School districts in Missouri step up efforts to track last year's graduates
By Jessica Bock firstname.lastname@example.org 314-340-8228
January 27, 2014
2013 graduates of public high schools in Missouri: Your alma mater wants to hear from you.
That email or voice message has been sitting there for weeks now.
Sent from counselors or administrators, the message doesn’t ask for much. In some cases, just a click of one button.
Of course they want to know that you’re doing well and moving along just fine in your life after high school. That’s wonderful. But they really need to know a few specifics, if you don’t mind, about where exactly your high school diploma has taken you months after you graduated. College? Technical school? The military?
Tracking down graduates to find this information has become more important to schools in recent years. That’s because Missouri’s rating system for public schools requires districts to find out and verify where their graduates are six months after they leave high school.
And for large districts, it’s no easy task. Sometimes, it involves a little bit of detective work.
Following up with graduates is not new. Schools like to get in touch with their alumni to get feedback and find out whether they felt high school prepared them for the real world. They want to know ways they could improve.
But the follow-up has more urgency these days, given that the information is factored into scores for the Missouri School Improvement Program, an annual scorecard for school districts. Those scores as a whole are ultimately used to determine a district’s accreditation.
In the new version of the rating system, scores are broken down to each school, showing how close each individual building in a district gets to the 90 percent goal set by the state for graduate placements, heightening the level of scrutiny. The state allows for a margin of error in that information, but asks that districts verify that information after graduation to get the most accurate data possible.
“Tracking down grads is a challenge,” said Jeff Puls, an administrator in Rockwood, a district that graduates about 1,800 seniors every year. “We try to do as much as we can to be ready.”
Just before graduation, Rockwood and other districts have started asking seniors to submit a phone number and email address to reach them for follow-up. Starting in the fall, administrators send out the follow-up surveys, asking students to tell them where they are — a four-year college or university, a two-year training program, the military or a job.
Some, such as Parkway and Ritenour, offer to throw names into a raffle for a prize just for completing the survey. Ritenour offered a $100 Best Buy gift card this year, and Parkway offered an iPad. Districts are in the process of compiling information now before it is due to the state next month.
Some students don’t mind being pestered. Kathryn Teoli, a 2013 Ritenour High graduate, said her survey took only a few minutes to fill out. Now studying graphic design at Stephens College in Columbia, Mo., she wanted to let the school know how well she felt prepared for college.
“It’s was pretty simple — here’s what I’m doing, thank you so much,” Teoli said. “They’ve done so much for over the last 13 years, I figured it was the least I could do.”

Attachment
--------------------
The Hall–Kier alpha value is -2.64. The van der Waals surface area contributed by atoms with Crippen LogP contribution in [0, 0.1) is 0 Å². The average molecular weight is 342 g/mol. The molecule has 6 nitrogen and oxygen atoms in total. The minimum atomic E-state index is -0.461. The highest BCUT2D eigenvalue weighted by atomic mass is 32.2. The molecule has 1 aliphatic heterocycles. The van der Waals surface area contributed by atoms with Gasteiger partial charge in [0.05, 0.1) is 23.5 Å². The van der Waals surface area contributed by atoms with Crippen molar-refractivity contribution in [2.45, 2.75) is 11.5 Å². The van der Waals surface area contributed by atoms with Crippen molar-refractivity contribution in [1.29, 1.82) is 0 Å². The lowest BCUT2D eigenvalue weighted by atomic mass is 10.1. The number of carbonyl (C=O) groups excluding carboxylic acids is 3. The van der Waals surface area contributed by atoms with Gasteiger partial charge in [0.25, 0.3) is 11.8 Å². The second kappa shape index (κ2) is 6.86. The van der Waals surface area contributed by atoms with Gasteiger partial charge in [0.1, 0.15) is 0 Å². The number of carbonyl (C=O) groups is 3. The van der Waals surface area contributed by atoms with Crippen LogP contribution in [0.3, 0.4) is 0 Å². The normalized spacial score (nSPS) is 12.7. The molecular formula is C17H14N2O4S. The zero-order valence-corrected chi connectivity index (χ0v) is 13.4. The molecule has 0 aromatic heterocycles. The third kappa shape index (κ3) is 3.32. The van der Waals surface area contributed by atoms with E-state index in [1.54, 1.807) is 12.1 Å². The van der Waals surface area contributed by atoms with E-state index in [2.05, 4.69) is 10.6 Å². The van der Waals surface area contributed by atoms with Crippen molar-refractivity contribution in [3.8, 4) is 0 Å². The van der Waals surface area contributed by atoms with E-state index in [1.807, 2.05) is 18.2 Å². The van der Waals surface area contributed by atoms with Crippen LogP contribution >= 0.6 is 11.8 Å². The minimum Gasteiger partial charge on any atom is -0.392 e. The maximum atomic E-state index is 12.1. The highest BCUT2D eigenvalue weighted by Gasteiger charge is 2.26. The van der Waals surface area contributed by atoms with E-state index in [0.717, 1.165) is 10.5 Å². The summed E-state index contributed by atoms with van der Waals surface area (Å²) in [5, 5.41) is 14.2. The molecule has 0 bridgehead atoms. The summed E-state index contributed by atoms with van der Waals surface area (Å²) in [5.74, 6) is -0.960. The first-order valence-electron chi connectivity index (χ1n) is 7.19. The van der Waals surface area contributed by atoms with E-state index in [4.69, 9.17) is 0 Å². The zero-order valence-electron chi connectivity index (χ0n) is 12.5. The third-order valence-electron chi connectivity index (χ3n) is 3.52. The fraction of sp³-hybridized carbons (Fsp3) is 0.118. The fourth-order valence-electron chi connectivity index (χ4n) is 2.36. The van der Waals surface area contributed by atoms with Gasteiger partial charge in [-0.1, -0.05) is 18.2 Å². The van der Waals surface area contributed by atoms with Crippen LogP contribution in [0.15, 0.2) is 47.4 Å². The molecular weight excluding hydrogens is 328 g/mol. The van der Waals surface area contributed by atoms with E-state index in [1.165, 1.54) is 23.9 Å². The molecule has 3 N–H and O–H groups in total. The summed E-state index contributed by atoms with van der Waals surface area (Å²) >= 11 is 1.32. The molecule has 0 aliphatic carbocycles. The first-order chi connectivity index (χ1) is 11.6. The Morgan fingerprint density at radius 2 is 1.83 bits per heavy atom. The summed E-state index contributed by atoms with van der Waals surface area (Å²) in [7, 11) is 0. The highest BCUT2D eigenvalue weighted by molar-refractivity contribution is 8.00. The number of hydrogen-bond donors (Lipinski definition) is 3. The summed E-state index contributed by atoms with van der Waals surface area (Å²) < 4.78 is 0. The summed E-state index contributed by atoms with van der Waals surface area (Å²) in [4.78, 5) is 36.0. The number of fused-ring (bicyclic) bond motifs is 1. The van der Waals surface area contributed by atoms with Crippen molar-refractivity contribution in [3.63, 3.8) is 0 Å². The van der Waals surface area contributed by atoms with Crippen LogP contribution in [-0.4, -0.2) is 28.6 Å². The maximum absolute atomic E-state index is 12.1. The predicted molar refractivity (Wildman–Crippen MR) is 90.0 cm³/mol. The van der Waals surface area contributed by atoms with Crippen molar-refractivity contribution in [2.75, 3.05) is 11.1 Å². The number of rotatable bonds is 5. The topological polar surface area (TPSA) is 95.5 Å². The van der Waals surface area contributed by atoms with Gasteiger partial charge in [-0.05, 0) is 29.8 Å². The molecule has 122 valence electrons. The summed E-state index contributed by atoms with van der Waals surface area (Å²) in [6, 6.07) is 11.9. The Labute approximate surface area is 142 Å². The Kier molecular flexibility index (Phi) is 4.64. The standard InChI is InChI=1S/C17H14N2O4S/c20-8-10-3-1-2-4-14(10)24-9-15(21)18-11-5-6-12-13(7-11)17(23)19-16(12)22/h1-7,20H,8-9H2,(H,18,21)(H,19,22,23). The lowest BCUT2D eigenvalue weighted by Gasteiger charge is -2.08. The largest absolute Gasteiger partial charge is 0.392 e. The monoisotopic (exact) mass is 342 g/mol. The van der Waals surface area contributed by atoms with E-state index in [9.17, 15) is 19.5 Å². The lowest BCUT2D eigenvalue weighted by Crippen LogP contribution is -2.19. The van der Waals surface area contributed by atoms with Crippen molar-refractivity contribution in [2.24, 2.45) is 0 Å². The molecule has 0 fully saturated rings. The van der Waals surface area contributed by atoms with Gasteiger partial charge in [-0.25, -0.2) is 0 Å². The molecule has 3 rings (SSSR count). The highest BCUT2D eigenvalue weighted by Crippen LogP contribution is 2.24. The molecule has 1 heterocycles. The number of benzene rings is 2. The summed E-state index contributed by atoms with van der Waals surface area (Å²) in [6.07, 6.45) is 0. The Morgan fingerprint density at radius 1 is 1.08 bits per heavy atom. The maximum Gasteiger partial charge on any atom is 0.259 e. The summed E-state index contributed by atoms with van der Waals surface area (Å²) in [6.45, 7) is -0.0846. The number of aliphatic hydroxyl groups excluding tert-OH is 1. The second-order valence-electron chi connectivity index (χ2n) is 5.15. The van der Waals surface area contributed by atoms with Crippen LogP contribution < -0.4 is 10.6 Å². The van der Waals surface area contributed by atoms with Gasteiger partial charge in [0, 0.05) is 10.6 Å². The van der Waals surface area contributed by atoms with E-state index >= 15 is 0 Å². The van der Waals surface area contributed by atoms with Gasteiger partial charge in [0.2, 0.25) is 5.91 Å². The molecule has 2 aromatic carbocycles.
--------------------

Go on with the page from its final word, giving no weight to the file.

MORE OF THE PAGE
State education officials give schools “credit” for grads who are in post-secondary education, post-secondary training or the military or who complete a state-approved career education program and are placed in an occupation directly related to their training. Some would like to see that the scorecard go even further, using information about how many of a school’s students take remedial courses in college, but it’s not included in the latest ratings system.
As a starting point, the state provides districts with information from the National Student Clearinghouse, a list of students at universities across the country. But the list doesn’t include all schools. So to be as accurate as possible, the state sends out surveys, postcards, emails, texts and voice messages this time of year trying to confirm a graduate’s current status.
Even the raffle prize incentive for Parkway grads hasn’t significantly boosted the number of replies.
“The response typically is pretty pathetic,” said Nathan Tyson, director of data management and research for Parkway. The district had nearly 1,500 graduates in 2013. “I think they just see it as another survey they don’t necessarily have the time for.”
The state allows for a margin of error in a district’s post-graduate data, up to about 25 percent.
“We know it’s difficult,” said Dennis Cooper, an assistant commissioner of education for the state. “Especially in our urban areas, because of mobility issues, we’re told continuously, ‘We can’t find these people.’”
St. Louis Public Schools enlists the help of one employee they refer to as “the tracker.” Charlie Bean tracks down students who have dropped out of school, but it has now become part of his job to help find those people who graduated the previous year and see what they’re up to.
Bean uses Facebook to get in touch with a student or his or her friends, and try to get a contact number to find out whether the student is in college or one of the other categories. Success often depends on the school and the neighborhood, he said.
“I try to use every source I could to connect with the kid,” Bean said. “I’m on the street, I’m on Facebook. I’m basically putting out an APB.”